09-27-2008, 01:40 AM
Is it hard? I've had more trouble lacing up some hiking boots, or ski boots than stringing a racquet.

Like someone said previously, it's not brain science, or rocket surgery ;-)

mikeler
09-27-2008, 11:28 AM
Buying my Gamma X-ST actually improved my game because I used to buy very thick, durable string and use string savers so my strings would never break. They just got so loose, that I had them cut out and restrung. Now I buy cheap synthetic gut which gives me much more feel. It breaks about every 4 matches, so my strings are always very fresh too.

It is convenient being able to string a racket the night I break a string versus waiting on someone else. I do agree with everyone that says it is fun. I thought I'd be bored with it by now, but I actually enjoy doing it. I just flip on the TV, open up a beer and get'r done.

Teamtomo
09-27-2008, 11:33 AM
i helped my coach string a racquet, it was easy, i picked it up really quickly

GeoffB
09-27-2008, 03:42 PM
Yep, that's precisely the blunder I made while stringing my first racket. Did it three times, I think. That's the main reason my first took me well over three hours.

But you'd be surprised how much easier it gets after your first couple of stringing jobs. You do need to be careful, but after a while it gets very intuitive. And if you pretty only string your own rackets, you don't have to figure out a new pattern, and gauge each time, so it gets a lot easier.

actually i think stringing racquets is time consuming and difficult if u have never done it before. if you string almost all the mains for example and forget to put a clamp in the right place it messes up ur string job and u have to start over. i'm a relatively flat hitter and only break strings about once a month so i can afford the $10 every time i need a stringing.

skierpaul
09-27-2008, 05:04 PM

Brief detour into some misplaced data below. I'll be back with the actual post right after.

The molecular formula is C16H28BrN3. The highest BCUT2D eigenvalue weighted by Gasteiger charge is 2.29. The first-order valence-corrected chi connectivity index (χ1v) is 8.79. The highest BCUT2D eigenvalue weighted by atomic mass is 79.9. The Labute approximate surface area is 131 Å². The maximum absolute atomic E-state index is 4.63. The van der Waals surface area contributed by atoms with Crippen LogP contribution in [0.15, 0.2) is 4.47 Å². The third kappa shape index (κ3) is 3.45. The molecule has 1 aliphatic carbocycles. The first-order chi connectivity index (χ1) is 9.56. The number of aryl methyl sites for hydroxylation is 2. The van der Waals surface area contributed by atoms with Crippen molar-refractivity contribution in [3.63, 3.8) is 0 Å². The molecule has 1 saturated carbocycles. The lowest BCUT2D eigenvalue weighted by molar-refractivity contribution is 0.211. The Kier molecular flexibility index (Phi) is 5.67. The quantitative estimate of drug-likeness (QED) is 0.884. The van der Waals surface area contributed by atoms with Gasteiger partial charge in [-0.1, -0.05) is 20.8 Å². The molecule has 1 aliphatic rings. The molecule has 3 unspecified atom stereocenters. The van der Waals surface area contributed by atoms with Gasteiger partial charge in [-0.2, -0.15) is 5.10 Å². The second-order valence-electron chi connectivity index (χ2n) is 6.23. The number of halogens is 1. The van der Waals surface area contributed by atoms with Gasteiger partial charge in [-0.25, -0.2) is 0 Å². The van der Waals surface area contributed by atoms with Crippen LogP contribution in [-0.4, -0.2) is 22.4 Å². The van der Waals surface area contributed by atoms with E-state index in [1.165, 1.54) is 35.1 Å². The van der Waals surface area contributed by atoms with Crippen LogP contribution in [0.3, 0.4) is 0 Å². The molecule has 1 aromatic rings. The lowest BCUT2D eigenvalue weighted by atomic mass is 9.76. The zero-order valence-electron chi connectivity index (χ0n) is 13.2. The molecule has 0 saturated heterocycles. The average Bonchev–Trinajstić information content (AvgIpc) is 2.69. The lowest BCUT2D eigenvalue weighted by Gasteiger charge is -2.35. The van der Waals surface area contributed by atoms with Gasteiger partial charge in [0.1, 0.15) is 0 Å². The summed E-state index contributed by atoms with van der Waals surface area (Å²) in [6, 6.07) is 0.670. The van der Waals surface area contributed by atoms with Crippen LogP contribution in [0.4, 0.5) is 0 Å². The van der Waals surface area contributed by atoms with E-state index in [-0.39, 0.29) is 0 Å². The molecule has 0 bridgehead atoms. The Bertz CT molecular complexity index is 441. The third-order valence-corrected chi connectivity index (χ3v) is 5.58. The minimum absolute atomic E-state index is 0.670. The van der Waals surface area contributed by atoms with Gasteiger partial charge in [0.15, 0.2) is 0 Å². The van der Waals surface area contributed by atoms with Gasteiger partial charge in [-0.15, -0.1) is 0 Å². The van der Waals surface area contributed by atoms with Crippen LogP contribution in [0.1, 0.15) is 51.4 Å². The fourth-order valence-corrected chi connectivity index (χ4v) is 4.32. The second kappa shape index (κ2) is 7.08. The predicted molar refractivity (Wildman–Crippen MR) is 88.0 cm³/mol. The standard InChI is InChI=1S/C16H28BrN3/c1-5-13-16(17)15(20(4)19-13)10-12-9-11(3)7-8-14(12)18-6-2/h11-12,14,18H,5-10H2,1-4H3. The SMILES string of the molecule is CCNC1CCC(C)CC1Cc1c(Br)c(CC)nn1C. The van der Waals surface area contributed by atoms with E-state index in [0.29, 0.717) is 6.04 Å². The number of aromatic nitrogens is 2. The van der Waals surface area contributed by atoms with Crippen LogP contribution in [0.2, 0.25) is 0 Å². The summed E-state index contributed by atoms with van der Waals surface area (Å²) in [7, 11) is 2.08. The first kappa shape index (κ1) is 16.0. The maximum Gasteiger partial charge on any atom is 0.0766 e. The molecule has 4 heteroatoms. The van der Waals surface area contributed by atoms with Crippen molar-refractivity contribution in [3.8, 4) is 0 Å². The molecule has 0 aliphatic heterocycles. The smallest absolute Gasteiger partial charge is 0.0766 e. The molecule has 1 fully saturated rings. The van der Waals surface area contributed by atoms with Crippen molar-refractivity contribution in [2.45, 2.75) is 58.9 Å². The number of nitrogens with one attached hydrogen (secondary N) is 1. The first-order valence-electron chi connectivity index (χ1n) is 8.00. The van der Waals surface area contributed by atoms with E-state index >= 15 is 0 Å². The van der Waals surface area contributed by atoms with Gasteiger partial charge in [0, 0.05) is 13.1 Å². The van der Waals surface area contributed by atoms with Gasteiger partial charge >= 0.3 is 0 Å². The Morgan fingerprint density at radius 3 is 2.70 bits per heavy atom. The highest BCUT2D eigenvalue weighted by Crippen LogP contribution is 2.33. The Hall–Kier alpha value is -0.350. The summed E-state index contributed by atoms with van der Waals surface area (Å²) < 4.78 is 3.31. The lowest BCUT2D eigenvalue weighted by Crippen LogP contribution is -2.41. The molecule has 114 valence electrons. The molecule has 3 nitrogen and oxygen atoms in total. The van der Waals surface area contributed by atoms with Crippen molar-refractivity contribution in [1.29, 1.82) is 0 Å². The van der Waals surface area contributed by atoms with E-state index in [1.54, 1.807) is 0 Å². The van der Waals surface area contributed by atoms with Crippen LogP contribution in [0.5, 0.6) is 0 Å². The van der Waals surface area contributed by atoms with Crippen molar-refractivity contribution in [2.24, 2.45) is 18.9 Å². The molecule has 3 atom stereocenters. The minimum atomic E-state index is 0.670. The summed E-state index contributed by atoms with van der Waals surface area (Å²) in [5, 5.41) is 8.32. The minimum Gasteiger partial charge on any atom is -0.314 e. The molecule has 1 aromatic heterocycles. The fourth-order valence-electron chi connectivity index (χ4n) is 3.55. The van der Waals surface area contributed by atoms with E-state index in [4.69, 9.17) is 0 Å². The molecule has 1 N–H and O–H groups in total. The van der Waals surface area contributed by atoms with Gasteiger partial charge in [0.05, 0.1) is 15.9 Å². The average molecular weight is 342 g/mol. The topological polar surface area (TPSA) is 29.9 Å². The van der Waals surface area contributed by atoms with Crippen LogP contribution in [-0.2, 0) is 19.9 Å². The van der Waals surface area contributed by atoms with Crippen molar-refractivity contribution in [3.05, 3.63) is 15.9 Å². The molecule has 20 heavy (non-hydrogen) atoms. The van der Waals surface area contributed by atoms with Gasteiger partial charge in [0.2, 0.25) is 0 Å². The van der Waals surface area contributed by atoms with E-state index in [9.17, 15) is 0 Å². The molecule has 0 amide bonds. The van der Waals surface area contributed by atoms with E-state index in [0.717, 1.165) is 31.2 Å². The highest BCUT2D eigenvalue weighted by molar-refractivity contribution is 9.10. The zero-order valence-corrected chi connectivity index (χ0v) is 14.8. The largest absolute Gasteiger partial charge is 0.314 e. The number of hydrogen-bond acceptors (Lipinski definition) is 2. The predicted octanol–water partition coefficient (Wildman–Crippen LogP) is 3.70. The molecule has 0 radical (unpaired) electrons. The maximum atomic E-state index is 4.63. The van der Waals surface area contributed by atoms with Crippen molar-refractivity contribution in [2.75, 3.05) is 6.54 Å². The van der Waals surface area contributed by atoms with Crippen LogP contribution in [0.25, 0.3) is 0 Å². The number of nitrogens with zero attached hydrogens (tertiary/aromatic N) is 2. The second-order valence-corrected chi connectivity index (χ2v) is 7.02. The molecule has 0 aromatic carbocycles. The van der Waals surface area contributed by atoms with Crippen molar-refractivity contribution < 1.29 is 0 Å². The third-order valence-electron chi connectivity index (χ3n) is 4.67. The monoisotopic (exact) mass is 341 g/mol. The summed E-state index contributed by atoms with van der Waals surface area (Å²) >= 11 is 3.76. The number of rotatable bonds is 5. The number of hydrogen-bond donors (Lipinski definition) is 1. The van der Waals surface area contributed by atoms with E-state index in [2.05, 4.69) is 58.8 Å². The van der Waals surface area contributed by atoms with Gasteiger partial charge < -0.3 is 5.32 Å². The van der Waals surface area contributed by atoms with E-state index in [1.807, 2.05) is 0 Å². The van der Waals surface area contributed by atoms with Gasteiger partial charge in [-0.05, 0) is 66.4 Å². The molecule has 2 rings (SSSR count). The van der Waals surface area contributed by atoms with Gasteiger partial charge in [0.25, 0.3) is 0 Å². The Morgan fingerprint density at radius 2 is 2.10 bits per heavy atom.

No, even a Republican could figure it out

I dunno, Sarah Palin and Mrs. Teen South Carolina are running at a dead heat in my book! The similarities are striking!

http://in.youtube.com/watch?v=VZ9bP_AqHPg&eurl=

http://in.youtube.com/watch?v=lj3iNxZ8Dww
-------------------------

Ok staying on topic, I just strung my first racket on a drop weight machine on Monday and it took 1.5hrs while watching MNF. I have to say, stringing and watching football go hand in hand really well. YUlite's videos will show you everything you need to know. The knot tying vid using climbing rope was especially helpful.

Radical Shot
09-27-2008, 06:10 PM
Buying my Gamma X-ST actually improved my game .....

I absolutely agree with this experience. Having your own stringing machine allows you to experiment with strings to find something you really like, and being able to string means never having to play with dead strings again.

For the sake of a few hundred dollars to buy a machine, this could very well be the best investment in your tennis coaching / improvement that you make.

Once you find your perfect string and tension combo, you'll never look back. If you're serious about tennis, a stringing machine is a must in my opinion.

Applesauceman
09-27-2008, 06:52 PM
I recently purchased a used Prince Neos 1000 from my club for $200. I've strung two racquets already...the first one took me about 2 hours, the second about an hour. I already have teammates asking me to string for them.

jim e
09-27-2008, 07:56 PM
I recently purchased a used Prince Neos 1000 from my club for $200. I've strung two racquets already...the first one took me about 2 hours, the second about an hour. I already have teammates asking me to string for them.

Hi Applesauceman: Since you are just starting to string, what can save you some time in the beginning, is when you weave your crosses, you don't need to check all your weaving for missed weaves, as if you start over your 1st main, you will end under your last, or vice versa will be the same as well, and if you follow that rule, you will never have to check all the weaving if you missed any, as it would be highly unlikely that you would miss 2 of them in same row.That can cut out a lot of time for your stringing.
Hope you enjoy stringing!!sounds like you got a great deal on your machine as well, congradulations!!

mikeler
09-30-2008, 10:23 AM
I absolutely agree with this experience. Having your own stringing machine allows you to experiment with strings


I did experiment with a number of different strings since my stringer came with 15 free packages of string. It ended up that I felt best with 16 gauge synthetic gut. After that, I experimented with various brands of synthetic gut. Now I'm all set with Prince 16G although I like Gamma 16G too. The Prince just seems to give me an extra 2 or 3 sets.

Also, I think people underestimate how quickly strings die. Think about some of your best played matches recently and they'll probably coincide with a match that included a freshly strung racket. I noticed my errors went way up after about 10 matches with the same set of strings using string savers.

As for tension, I also tweaked that a little bit too. I ended up going about 2 pounds higher than I had when somebody else strung my racket. I personally did not see much difference, but I've been doing it with that tension for so many months, so I'll just stick with it.